Brow Beat

You’re Doing It Wrong: Tofu

Tofu Bánh Mì

Juliana Jiménez Jaramillo for Slate

Is hating on tofu passé yet? Surely by now every American with a halfway adventurous palate has tasted at least one preparation of tofu that’s both flavorful and appealingly textured, be it fried bean curd with black bean sauce from a Chinese restaurant, inari sushi from a sushi joint, or green tofu curry from a Thai takeout place. Asking whether tofu can be good seems as unfashionable as asking whether country music can be good. The answer to both questions is an obvious yes.


On the other hand, whether you can cook tofu at home that’s as good as what’s served at your favorite Asian restaurant is an unresolved question for many. Supermarket tofu emerges from the package a far cry from the meaty, savory restaurant dishes listed above. (I’m talking about so-called “regular” tofu, the kind found packed in water in the refrigerator case; aseptically packaged, shelf-stable silken tofu is a subject for another day.) Home cooks unfamiliar with tofu will likely throw up their hands after trying to bake or fry it—even extra-firm tofu has a tendency to fall apart, to stick to the pan, and to end up mushy and bland.


One easy step will remedy most of your tofu-related tribulations: As soon as you get home from the grocery store, drain your tofu and stick it in the freezer. (You can slice the tofu before freezing if you want it to thaw faster.) Freezing changes the texture of tofu drastically and almost magically: When ice crystals form, they create small holes in the tofu, making it far spongier, firmer, and chewier than it was before. No amount of draining, patting dry, or pressing tofu can minimize sogginess as much as freezing does.


Once your tofu is thawed, the world is your oyster. And at the top of your tofu to-do list should be bánh mì, the French-Vietnamese baguette sandwich that, when properly executed, is a strong contender for the title of best sandwich in the world.

Most tofu bánh mì recipes I’ve seen call for marinating the tofu in some combination of soy sauce, lemongrass, and garlic and then pan-frying it. This is not a terrible approach, but it results in one-dimensionally salty tofu, whereas the tofu in the best Vietnamese sandwiches I’ve had is both savory and a touch sweet. The solution—and one of the best ways to cook tofu, period—is a Vietnamese technique I learned from a recipe Mark Bittman published in the New York Times a few years back: Simmer the tofu (and some sliced onion) in soy-caramel sauce enhanced with lots of black pepper. The results are incredible: the soy sauce and browned sugar meld into a uniquely dark and delicious new flavor, while the pepper contributes just a touch of heat. (Fish sauce can be used instead of soy sauce for a more pungent result.) Plus, you get the added benefit of honest-to-God caramelized onion accompanying the tofu.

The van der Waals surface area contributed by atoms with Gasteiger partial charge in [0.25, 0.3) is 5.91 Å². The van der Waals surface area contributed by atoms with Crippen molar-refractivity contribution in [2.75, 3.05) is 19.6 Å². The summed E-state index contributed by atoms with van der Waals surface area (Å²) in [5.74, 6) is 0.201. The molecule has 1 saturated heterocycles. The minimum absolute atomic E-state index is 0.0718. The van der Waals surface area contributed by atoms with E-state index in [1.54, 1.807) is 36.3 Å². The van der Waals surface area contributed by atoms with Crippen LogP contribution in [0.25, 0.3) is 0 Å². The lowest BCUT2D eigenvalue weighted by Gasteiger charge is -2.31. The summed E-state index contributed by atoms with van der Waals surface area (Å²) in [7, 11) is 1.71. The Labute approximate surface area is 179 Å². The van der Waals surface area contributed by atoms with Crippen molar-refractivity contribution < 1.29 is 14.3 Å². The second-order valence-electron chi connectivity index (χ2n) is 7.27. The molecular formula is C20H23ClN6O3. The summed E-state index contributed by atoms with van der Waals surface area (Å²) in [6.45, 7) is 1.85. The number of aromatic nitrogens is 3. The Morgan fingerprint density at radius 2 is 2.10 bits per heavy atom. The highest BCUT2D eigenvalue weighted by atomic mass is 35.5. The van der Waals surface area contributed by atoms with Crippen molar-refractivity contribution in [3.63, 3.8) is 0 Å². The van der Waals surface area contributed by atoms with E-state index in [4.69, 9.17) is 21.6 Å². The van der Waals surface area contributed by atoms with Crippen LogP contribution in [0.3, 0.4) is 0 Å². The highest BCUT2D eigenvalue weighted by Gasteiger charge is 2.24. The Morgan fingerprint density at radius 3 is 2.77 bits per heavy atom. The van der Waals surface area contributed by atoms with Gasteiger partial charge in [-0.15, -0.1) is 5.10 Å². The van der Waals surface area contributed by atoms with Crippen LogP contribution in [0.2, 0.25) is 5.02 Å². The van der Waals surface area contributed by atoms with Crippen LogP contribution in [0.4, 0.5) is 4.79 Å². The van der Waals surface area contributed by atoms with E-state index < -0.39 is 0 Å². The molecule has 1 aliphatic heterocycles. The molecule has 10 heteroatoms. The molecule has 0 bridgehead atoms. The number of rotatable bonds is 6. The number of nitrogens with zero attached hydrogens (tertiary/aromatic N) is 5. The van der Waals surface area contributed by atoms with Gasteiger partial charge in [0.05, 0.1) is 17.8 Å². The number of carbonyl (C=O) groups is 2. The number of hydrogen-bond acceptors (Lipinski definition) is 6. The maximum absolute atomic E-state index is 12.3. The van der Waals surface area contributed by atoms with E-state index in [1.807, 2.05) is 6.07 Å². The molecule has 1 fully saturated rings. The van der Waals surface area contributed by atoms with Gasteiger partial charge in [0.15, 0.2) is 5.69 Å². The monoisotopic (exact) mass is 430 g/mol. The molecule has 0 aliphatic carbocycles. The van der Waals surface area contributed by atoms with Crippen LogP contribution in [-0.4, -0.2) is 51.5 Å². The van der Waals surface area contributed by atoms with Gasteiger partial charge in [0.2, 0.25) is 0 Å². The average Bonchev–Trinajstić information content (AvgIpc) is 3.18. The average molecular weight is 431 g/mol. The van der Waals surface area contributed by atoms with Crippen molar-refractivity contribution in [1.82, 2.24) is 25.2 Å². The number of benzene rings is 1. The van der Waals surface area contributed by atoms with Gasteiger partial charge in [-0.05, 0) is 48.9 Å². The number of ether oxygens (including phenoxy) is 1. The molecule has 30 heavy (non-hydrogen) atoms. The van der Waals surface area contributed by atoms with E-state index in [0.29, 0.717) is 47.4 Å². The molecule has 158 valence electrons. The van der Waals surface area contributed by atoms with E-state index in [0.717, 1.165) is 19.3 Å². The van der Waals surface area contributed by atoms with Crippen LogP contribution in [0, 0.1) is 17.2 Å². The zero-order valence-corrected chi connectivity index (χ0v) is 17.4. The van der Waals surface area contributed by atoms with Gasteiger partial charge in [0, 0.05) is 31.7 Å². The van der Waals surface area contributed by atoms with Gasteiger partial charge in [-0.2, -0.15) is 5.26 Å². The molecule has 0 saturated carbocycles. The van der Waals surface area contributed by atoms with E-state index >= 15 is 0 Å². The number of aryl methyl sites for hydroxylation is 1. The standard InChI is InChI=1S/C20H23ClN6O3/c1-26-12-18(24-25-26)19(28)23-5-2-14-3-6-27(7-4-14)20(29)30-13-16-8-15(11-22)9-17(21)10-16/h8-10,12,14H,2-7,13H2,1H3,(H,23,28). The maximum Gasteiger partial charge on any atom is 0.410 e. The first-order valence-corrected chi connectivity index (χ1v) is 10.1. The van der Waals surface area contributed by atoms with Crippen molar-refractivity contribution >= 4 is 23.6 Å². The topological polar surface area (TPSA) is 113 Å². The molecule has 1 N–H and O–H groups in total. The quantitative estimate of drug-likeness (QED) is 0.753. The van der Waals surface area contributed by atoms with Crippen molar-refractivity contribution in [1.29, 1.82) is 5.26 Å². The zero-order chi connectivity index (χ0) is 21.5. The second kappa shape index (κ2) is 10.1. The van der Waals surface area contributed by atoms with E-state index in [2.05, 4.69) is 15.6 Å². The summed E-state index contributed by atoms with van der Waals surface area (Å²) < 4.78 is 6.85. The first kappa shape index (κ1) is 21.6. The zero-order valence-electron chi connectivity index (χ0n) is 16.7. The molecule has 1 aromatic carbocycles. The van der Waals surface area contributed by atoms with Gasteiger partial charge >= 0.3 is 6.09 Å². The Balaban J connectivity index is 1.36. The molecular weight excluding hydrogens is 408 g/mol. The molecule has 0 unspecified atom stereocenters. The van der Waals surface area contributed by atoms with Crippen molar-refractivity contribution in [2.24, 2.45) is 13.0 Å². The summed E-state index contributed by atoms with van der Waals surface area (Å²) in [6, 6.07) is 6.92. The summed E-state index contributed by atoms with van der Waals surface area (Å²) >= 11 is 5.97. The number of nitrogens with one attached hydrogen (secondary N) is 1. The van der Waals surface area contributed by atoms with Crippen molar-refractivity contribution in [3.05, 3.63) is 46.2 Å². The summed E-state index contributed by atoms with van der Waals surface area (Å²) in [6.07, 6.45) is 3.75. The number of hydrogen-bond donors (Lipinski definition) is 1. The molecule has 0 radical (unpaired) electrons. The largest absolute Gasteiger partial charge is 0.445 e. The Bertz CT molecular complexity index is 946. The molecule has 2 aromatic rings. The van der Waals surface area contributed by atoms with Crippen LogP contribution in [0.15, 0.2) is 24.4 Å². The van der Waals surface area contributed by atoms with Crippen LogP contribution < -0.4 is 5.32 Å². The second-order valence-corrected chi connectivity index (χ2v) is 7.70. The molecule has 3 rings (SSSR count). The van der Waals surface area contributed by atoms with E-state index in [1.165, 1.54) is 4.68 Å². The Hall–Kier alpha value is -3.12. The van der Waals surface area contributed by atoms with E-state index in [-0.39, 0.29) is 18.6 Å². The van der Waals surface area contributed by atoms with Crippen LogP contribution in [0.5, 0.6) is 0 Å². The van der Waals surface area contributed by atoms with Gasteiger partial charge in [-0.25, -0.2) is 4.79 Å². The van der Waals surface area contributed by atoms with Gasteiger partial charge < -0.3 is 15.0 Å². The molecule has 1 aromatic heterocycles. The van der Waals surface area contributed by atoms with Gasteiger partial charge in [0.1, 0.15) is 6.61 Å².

Bánh mì is a Vietnamese phrase for bread, a linguistic fact that suggests one can stuff anything in a baguette and still rightly employ the name. This is mistaken, though. Along with the tofu, you need four specific accoutrements: cilantro, cucumber, jalapeño, and lightly pickled grated carrots. You also need some added fat. I opt for softened butter, but mayonnaise, more common on bánh mì, is another acceptable choice.

Tofu Bánh Mì
Yield: 2 or 3 servings
Time: About 1 hour, plus time to freeze and thaw the tofu

One 14-ounce package extra-firm tofu, drained and patted dry
1 large carrot, peeled and shredded
3 tablespoons rice vinegar
1 tablespoon plus ⅓ cup sugar
¼ cup butter, at room temperature, or mayonnaise
1 tablespoon Sriracha sauce
⅓ cup soy sauce or fish sauce
1 medium yellow onion, thinly sliced
1½ teaspoons black pepper
One 18-inch baguette
1 cup fresh cilantro leaves
½ small cucumber, cut into ½- by 2-inch strips
2 medium fresh jalapeños, seeded and cut into thin lengthwise strips


1. At least one day before you plan to make the sandwiches, cut the tofu into ½- to ¾-inch slices and cut each slice into 1- to 2-inch triangles or rectangles. Freeze the tofu overnight, then thaw it in the refrigerator.


2. Combine the carrot, 2 tablespoons of the vinegar, 1 tablespoon of the sugar, and a large pinch of salt in a medium bowl; cover and refrigerate while you prepare the other ingredients. Whisk together the butter or mayonnaise and the Sriracha in a small bowl.

3. Put the remaining ⅓ cup sugar and 1 tablespoon water in a large skillet over medium-low heat. Cook, shaking and swirling the pan occasionally (but not stirring), until the sugar is mostly melted and golden brown, about 10 minutes. Slowly drizzle in the soy sauce or fish sauce, then add the onion. Cook, stirring often, until the onion is tender, 8 to 10 minutes. Add the thawed tofu and the black pepper and cook, turning the tofu occasionally, until it has absorbed most of the sauce, about 15 minutes. Stir in the remaining 1 tablespoon rice vinegar and remove from the heat.


4. Drain the carrot mixture. Split the baguette horizontally with a bread knife. Remove and discard some of the soft inner part of the bread to make more room for the fillings. Spread the butter or mayonnaise mixture on the bottom half of the baguette, and top with the tofu mixture, the carrot mixture, the cilantro, the cucumber, and the jalapeños. Close the sandwich with the top half of the baguette, cut it into 2 or 3 equal lengths, and serve immediately.

Previously in You’re Doing It Wrong:
Veggie Burgers
The Shirley Temple
Lemon Bars
Brussels Sprouts
Apple Chutney
Cabbage Salad